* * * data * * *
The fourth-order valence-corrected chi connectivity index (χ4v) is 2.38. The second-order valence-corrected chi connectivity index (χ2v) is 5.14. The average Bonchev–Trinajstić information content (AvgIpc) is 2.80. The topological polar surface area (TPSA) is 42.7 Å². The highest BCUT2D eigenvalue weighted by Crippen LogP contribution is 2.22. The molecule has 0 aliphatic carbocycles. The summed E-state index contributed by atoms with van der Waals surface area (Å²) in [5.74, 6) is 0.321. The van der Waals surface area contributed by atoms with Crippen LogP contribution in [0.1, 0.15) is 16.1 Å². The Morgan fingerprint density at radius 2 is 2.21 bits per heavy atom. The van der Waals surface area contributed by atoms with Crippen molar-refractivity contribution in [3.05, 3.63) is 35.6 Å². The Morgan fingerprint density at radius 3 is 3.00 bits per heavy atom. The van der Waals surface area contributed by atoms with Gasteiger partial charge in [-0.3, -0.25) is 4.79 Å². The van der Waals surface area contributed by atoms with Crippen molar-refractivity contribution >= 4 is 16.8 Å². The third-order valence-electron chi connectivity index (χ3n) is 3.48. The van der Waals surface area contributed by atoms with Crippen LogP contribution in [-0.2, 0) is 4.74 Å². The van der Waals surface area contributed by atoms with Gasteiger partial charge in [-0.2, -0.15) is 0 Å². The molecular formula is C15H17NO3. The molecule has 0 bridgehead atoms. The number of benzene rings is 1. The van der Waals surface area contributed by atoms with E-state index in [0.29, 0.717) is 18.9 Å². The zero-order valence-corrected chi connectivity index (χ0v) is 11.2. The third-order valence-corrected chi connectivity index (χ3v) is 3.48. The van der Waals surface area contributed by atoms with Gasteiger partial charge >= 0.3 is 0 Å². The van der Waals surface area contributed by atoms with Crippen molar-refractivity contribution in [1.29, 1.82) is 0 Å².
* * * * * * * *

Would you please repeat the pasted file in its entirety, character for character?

The fourth-order valence-corrected chi connectivity index (χ4v) is 2.38. The second-order valence-corrected chi connectivity index (χ2v) is 5.14. The average Bonchev–Trinajstić information content (AvgIpc) is 2.80. The topological polar surface area (TPSA) is 42.7 Å². The highest BCUT2D eigenvalue weighted by Crippen LogP contribution is 2.22. The molecule has 0 aliphatic carbocycles. The summed E-state index contributed by atoms with van der Waals surface area (Å²) in [5.74, 6) is 0.321. The van der Waals surface area contributed by atoms with Crippen LogP contribution in [0.1, 0.15) is 16.1 Å². The Morgan fingerprint density at radius 2 is 2.21 bits per heavy atom. The van der Waals surface area contributed by atoms with Crippen molar-refractivity contribution in [3.05, 3.63) is 35.6 Å². The Morgan fingerprint density at radius 3 is 3.00 bits per heavy atom. The van der Waals surface area contributed by atoms with Gasteiger partial charge in [-0.3, -0.25) is 4.79 Å². The van der Waals surface area contributed by atoms with Crippen molar-refractivity contribution >= 4 is 16.8 Å². The third-order valence-electron chi connectivity index (χ3n) is 3.48. The van der Waals surface area contributed by atoms with Crippen LogP contribution in [-0.2, 0) is 4.74 Å². The van der Waals surface area contributed by atoms with Gasteiger partial charge in [-0.2, -0.15) is 0 Å². The molecular formula is C15H17NO3. The molecule has 0 bridgehead atoms. The number of benzene rings is 1. The van der Waals surface area contributed by atoms with E-state index in [0.29, 0.717) is 18.9 Å². The zero-order valence-corrected chi connectivity index (χ0v) is 11.2. The third-order valence-corrected chi connectivity index (χ3v) is 3.48. The van der Waals surface area contributed by atoms with Gasteiger partial charge >= 0.3 is 0 Å². The van der Waals surface area contributed by atoms with Crippen molar-refractivity contribution in [1.29, 1.82) is 0 Å².